Today’s New York Times features an expose of brands with fictional or highly embellished histories–what Yale linguist Laurence R. Horn aptly calls “etymythologies.”
Among the culprits: Keds’ “sneakers,” Hershey’s Kisses and Cracker Jack.
Missing from the story is one of my favorite offenders, Jamba Juice. At one time, Jamba Juice asserted that its name was derived from an African word meaning “to celebrate.” The company published this specious claim on its Web site, raising the eyebrows of linguists who wanted to know which of the 1800 languages spoken in Africa was the original source. In Umbundu, “jamba” translates to “elephant.” In Swahili, it means “to fart.”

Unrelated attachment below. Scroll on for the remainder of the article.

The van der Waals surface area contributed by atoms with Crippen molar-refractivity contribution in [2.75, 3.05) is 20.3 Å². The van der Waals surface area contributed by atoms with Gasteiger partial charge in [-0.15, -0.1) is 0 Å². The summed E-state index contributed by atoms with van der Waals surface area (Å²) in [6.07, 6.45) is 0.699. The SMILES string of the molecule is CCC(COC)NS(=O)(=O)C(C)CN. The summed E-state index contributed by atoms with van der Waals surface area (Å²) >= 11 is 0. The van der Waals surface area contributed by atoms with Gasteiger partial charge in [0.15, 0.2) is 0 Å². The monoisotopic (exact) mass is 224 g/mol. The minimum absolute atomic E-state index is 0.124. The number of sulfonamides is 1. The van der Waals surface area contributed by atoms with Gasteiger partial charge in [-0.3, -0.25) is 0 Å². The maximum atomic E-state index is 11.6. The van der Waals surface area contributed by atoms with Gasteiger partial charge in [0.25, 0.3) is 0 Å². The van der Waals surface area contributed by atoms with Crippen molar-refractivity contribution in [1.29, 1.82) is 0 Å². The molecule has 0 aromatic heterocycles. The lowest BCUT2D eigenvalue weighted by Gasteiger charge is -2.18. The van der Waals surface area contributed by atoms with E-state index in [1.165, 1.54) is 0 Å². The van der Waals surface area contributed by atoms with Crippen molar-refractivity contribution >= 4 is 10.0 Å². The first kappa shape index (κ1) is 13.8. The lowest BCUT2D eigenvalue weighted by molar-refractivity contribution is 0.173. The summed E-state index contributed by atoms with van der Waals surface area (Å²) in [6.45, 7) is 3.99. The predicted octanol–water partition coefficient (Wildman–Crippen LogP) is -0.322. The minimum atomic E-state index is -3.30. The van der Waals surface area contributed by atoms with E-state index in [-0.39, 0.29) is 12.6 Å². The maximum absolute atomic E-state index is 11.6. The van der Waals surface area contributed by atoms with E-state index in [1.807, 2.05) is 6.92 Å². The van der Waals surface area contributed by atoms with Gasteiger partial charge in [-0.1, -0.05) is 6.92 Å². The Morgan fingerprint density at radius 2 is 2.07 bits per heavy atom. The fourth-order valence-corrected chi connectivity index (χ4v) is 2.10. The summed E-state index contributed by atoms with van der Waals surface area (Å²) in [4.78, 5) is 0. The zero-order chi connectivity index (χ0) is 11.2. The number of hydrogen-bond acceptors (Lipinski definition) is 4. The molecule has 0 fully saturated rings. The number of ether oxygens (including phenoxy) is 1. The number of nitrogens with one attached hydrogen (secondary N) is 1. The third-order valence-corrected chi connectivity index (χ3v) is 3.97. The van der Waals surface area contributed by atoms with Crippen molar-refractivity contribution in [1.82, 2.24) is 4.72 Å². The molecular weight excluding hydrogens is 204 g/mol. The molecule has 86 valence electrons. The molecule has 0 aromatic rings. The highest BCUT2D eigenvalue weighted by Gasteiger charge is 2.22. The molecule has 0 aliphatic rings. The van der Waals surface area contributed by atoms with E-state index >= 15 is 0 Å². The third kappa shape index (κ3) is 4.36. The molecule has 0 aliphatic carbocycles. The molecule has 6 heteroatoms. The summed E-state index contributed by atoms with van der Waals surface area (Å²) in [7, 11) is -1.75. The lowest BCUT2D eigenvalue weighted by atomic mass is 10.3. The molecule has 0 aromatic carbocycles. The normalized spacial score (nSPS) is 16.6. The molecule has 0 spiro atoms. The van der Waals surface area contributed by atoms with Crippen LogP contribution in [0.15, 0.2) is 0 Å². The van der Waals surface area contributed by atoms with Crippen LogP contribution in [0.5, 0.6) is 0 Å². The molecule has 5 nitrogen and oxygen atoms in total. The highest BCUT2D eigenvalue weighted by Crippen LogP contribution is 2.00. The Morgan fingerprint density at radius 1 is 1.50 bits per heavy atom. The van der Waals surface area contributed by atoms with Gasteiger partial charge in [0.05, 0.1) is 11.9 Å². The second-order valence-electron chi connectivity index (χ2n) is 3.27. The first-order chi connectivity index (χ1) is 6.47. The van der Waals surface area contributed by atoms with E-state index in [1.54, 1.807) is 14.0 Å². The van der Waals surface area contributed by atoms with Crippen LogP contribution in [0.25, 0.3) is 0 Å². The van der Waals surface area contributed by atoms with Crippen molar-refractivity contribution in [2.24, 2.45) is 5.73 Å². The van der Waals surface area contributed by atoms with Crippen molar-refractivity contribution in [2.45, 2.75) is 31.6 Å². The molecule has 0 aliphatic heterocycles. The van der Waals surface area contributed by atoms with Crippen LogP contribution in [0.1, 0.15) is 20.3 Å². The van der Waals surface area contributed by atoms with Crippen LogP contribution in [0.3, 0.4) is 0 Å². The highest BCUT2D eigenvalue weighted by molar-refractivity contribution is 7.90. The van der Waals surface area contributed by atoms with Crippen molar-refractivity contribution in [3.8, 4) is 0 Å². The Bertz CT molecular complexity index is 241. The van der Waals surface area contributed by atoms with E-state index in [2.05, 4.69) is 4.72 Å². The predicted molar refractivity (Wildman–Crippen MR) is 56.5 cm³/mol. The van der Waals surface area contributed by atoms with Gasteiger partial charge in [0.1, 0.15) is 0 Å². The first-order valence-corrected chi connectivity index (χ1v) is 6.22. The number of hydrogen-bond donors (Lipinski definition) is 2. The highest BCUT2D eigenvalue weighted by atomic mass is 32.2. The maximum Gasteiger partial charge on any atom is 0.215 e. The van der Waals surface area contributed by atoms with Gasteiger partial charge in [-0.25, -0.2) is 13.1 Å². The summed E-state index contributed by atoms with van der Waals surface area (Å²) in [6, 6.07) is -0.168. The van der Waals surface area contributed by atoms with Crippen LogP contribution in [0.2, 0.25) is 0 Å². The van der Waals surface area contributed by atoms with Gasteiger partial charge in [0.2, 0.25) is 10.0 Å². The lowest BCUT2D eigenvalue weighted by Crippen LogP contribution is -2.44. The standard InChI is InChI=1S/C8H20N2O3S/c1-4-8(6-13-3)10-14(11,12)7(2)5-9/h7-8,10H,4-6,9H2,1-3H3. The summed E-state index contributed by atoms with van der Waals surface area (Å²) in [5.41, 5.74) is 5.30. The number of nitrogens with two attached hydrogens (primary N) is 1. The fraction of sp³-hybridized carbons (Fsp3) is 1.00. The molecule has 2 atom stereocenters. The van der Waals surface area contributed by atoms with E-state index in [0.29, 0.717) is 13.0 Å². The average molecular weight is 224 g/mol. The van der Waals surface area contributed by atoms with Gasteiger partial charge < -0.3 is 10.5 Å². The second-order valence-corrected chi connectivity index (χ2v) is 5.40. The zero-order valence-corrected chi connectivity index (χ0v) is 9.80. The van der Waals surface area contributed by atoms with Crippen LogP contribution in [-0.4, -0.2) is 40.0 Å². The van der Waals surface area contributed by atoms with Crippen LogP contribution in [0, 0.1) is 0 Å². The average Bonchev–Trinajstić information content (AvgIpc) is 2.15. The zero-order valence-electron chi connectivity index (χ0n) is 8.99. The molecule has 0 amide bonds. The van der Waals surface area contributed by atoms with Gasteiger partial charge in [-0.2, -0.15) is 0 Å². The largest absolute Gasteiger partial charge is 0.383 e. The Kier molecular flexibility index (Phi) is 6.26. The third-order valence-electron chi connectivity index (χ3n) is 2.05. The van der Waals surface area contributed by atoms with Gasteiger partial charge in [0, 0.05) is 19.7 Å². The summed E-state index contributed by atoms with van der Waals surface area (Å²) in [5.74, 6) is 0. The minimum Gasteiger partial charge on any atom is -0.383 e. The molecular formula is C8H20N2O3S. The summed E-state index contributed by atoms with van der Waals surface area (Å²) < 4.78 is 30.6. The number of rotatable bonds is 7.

Further digging revealed that the name originated in a brainstorming session held by the company’s founders. The brand name’s “etymythology” has since been removed from their Web site.
The lesson for branders: Don’t attempt to revise your history. There are too many people on the Web with too much time on their hands, and your little fib will grow into an embarrassing anecdote amplified by the New York Times and hundreds of little bloggers like me.